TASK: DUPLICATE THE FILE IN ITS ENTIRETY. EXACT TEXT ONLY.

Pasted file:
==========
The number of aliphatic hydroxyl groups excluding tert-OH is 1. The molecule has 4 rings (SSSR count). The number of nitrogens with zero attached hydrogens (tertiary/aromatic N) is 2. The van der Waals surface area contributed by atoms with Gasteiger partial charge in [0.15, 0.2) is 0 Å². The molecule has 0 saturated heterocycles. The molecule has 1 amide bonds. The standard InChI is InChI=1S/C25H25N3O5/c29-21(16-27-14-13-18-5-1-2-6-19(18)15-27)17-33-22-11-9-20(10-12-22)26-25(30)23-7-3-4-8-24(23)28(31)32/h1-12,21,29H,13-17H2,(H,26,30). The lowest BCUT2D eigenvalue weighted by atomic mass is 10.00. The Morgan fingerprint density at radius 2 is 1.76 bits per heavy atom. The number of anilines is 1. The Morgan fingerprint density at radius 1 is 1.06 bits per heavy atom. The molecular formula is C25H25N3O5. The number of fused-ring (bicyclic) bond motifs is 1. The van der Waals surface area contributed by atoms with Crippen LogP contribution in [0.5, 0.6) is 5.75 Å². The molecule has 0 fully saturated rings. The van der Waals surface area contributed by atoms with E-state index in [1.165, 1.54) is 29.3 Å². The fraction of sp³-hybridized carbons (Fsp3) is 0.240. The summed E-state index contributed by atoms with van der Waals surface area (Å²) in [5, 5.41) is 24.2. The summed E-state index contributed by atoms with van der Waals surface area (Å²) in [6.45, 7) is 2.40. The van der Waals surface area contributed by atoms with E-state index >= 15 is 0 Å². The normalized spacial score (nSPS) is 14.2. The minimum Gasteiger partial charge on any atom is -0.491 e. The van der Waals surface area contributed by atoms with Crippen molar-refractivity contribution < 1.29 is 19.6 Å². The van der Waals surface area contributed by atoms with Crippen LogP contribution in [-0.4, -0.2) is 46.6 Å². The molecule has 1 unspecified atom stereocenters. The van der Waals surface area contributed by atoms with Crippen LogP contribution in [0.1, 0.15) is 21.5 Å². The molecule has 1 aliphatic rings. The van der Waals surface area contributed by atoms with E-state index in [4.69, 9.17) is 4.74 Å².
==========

The number of aliphatic hydroxyl groups excluding tert-OH is 1. The molecule has 4 rings (SSSR count). The number of nitrogens with zero attached hydrogens (tertiary/aromatic N) is 2. The van der Waals surface area contributed by atoms with Gasteiger partial charge in [0.15, 0.2) is 0 Å². The molecule has 0 saturated heterocycles. The molecule has 1 amide bonds. The standard InChI is InChI=1S/C25H25N3O5/c29-21(16-27-14-13-18-5-1-2-6-19(18)15-27)17-33-22-11-9-20(10-12-22)26-25(30)23-7-3-4-8-24(23)28(31)32/h1-12,21,29H,13-17H2,(H,26,30). The lowest BCUT2D eigenvalue weighted by atomic mass is 10.00. The Morgan fingerprint density at radius 2 is 1.76 bits per heavy atom. The number of anilines is 1. The Morgan fingerprint density at radius 1 is 1.06 bits per heavy atom. The molecular formula is C25H25N3O5. The number of fused-ring (bicyclic) bond motifs is 1. The van der Waals surface area contributed by atoms with Crippen LogP contribution in [0.5, 0.6) is 5.75 Å². The molecule has 0 fully saturated rings. The van der Waals surface area contributed by atoms with E-state index in [1.165, 1.54) is 29.3 Å². The fraction of sp³-hybridized carbons (Fsp3) is 0.240. The summed E-state index contributed by atoms with van der Waals surface area (Å²) in [5, 5.41) is 24.2. The summed E-state index contributed by atoms with van der Waals surface area (Å²) in [6.45, 7) is 2.40. The van der Waals surface area contributed by atoms with E-state index >= 15 is 0 Å². The normalized spacial score (nSPS) is 14.2. The minimum Gasteiger partial charge on any atom is -0.491 e. The van der Waals surface area contributed by atoms with Crippen molar-refractivity contribution < 1.29 is 19.6 Å². The van der Waals surface area contributed by atoms with Crippen LogP contribution in [-0.4, -0.2) is 46.6 Å². The molecule has 1 unspecified atom stereocenters. The van der Waals surface area contributed by atoms with Crippen LogP contribution in [0.1, 0.15) is 21.5 Å². The molecule has 1 aliphatic rings. The van der Waals surface area contributed by atoms with E-state index in [4.69, 9.17) is 4.74 Å².